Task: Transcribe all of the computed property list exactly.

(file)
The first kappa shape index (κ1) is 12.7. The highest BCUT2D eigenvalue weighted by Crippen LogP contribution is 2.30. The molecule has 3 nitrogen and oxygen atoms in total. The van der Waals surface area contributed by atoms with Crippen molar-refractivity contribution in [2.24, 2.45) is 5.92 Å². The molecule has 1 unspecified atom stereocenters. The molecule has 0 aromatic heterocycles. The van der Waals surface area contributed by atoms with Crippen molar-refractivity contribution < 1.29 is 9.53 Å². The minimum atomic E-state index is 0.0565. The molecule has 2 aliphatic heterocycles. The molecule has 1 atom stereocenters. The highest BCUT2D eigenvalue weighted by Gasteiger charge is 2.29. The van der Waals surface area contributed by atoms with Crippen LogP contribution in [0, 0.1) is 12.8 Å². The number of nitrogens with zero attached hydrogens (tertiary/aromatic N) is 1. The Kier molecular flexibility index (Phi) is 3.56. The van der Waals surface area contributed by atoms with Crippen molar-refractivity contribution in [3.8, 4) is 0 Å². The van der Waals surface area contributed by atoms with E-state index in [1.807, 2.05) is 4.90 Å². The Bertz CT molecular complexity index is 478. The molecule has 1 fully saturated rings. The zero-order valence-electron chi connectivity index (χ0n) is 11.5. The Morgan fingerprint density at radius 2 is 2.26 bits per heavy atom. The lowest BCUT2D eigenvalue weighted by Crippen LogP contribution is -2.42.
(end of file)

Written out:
The first kappa shape index (κ1) is 12.7. The highest BCUT2D eigenvalue weighted by Crippen LogP contribution is 2.30. The molecule has 3 nitrogen and oxygen atoms in total. The van der Waals surface area contributed by atoms with Crippen molar-refractivity contribution in [2.24, 2.45) is 5.92 Å². The molecule has 1 unspecified atom stereocenters. The molecule has 0 aromatic heterocycles. The van der Waals surface area contributed by atoms with Crippen molar-refractivity contribution < 1.29 is 9.53 Å². The minimum atomic E-state index is 0.0565. The molecule has 2 aliphatic heterocycles. The molecule has 1 atom stereocenters. The highest BCUT2D eigenvalue weighted by Gasteiger charge is 2.29. The van der Waals surface area contributed by atoms with Crippen LogP contribution in [0, 0.1) is 12.8 Å². The number of nitrogens with zero attached hydrogens (tertiary/aromatic N) is 1. The Kier molecular flexibility index (Phi) is 3.56. The van der Waals surface area contributed by atoms with Crippen molar-refractivity contribution in [3.8, 4) is 0 Å². The van der Waals surface area contributed by atoms with E-state index in [1.807, 2.05) is 4.90 Å². The Bertz CT molecular complexity index is 478. The molecule has 1 fully saturated rings. The zero-order valence-electron chi connectivity index (χ0n) is 11.5. The Morgan fingerprint density at radius 2 is 2.26 bits per heavy atom. The lowest BCUT2D eigenvalue weighted by Crippen LogP contribution is -2.42.